The Sixth Circuit’s decision in Berryman v. SuperValu Holdings, Inc., clarifies that the "totality-of-the-circumstances" test used in hostile work environment cases does not have to be based on what the individually employee actually experiences, but rather what the individual employee is aware of.
In the case, eleven current and former SuperValu warehouse employees alleged that over a twenty-five year period, they were exposed to a racially hostile work environment that included vulgar graffiti, overtly racist comments by coworkers, and racially motivated pranks. The district court tossed out the employee’s claims out finding that while the acts were reprehensible, they did not amount to a hostile work environment. The Sixth Circuit affirmed the lower court and in doing so clarified what can be considered in the "totality-of-the-circumstances" test.
By way of relevant background, to prevail on a hostile work environment claim, a plaintiff must show that his work environment was both objectively and subjectively hostile. In evaluating hostile work environment claims, courts look at the totality of the circumstances and consider things like the frequency of the discriminatory conduct; its severity; whether it is physically threatening or humiliating, or a mere offensive utterance; and whether it unreasonably interferes with an employee’s work performance.
Oftentimes plaintiffs want to rely on instances of discrimination/harassment that happened to other employees, but not to them personally. Whether or not the experiences of co-workers are relevant is a common dispute among counsel in defining the scope of discovery in these types of cases. On one end, plaintiffs typically argue that courts should consider all employees complaints in the aggregate to show a hostile environment, regardless of whether the individual plaintiff was actually aware of the other incidents or not. On the other, employers typically argue that courts should only consider the actual experience of the individual plaintiff.
The Sixth Circuit declined both approaches in favor of a middle-of-the-road approach and found that: "a plaintiff does not need to be the target of, or a witness to harassment in order for us to consider that harassment in the totality of the circumstances; but he does need to know about it." In coming to this conclusion, the court noted that an employer could create a hostile work environment by directing discriminatory acts or practices at a protected group of which the plaintiff is a member, and not just at the plaintiff personally. The decision, however, does make clear that a plaintiff does have to be aware of the allegedly discriminatory acts or practices directed at others in order to use such evidence in the plaintiff’s individual case. Thus, for the plaintiffs to be able to use their collective experiences in the aggregate, they would have had to "marshal basic evidence to show that they were individually aware of the harassment experienced by other plaintiffs." Here they did not.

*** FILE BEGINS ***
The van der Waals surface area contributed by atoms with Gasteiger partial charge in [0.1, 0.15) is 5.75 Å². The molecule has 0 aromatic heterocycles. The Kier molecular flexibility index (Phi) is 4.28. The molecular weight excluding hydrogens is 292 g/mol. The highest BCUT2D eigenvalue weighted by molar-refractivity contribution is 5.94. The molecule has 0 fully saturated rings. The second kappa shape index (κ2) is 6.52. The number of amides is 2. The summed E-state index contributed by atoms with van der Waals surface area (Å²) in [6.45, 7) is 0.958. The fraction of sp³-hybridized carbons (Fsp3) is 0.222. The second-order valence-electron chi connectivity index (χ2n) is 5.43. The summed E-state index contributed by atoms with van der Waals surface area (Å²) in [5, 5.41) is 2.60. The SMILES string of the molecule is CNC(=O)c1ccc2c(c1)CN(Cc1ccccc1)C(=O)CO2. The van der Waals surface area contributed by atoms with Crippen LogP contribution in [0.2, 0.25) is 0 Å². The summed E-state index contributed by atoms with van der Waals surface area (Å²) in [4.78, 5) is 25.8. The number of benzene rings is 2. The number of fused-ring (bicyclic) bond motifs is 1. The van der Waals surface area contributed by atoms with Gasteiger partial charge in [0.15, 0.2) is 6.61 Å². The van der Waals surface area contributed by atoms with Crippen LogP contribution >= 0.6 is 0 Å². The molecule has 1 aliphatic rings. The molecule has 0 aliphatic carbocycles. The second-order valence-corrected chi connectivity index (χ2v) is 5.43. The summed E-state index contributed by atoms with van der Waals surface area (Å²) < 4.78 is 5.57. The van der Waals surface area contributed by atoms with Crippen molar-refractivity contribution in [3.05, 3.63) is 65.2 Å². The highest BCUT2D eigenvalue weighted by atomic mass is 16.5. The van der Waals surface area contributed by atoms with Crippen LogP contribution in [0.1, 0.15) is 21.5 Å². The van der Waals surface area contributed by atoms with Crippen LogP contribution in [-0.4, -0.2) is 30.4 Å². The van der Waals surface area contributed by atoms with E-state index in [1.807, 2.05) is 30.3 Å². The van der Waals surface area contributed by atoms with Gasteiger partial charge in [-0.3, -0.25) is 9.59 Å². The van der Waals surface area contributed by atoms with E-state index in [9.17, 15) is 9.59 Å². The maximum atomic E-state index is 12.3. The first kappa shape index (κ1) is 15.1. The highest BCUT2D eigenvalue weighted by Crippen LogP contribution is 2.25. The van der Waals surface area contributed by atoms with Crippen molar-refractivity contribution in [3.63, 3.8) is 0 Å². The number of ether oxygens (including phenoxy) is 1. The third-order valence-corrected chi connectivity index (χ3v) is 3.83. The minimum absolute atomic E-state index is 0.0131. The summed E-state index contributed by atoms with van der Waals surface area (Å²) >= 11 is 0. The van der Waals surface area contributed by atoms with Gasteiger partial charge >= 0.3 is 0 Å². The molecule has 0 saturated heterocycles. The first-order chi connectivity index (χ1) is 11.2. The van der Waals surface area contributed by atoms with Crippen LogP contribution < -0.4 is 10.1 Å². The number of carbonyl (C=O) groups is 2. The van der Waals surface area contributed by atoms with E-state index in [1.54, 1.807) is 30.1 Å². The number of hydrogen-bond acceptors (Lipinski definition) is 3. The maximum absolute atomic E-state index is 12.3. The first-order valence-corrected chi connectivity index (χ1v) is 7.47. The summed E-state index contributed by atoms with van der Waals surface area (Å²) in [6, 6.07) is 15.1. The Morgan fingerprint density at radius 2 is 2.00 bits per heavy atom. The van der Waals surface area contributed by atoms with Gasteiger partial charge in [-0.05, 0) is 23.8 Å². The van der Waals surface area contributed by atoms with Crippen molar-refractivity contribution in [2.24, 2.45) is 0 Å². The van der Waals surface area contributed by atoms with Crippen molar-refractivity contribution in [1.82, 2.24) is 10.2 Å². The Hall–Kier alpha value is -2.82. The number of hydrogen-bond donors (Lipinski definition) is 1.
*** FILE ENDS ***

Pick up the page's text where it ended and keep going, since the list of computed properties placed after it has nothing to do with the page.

This case demonstrates that employers cannot seek to have individual employee hostile work environment cases reviewed in a silo. Any incident of discrimination or harassment that an employee is aware of can be reviewed by courts and is thus discoverable, regardless of whether or not the employee experienced it for himself. While this case clarifies what information can be considered in hostile work environment cases, it does not necessarily broaden the scope of discovery. The relevant information is still limited to the individual plaintiff’s knowledge, meaning that employers can push back on producing other employee’s complaints or incidents of discrimination or harassment until such time as the plaintiff can demonstrate independent knowledge of any such complaint or incident. The court appears mindful not to extend the "aware of" allowance to mere gossip as it cited Jackson v. Quanex Corp., 191 F.3d 647 (6th Cir. 1999) with approval as follows:
Implicit in the consideration of the totality of the circumstances is that a plaintiff was aware of the harassment that was allegedly directed toward other employees. The Jackson court said as much. It based its decision on the fact that the Sixth Circuit, in prior decisions, had “credited evidence of racial harassment directed at someone other than the plaintiff when the plaintiff knew a derogatory term had been used." The Jackson court also reasoned that “‘the fact that a plaintiff learns second-hand of a racially derogatory comment or joke . . . can impact the work environment.’” (Citations omitted and emphasis supplied).
With the use of the phrase "credited evidence," and the terms "knew," and "learns," it would appear that rumors and gossip are excluded from the type of evidence allowed in the "totality-of-the-circumstances" review, but time will tell if this is the next hot-button issue.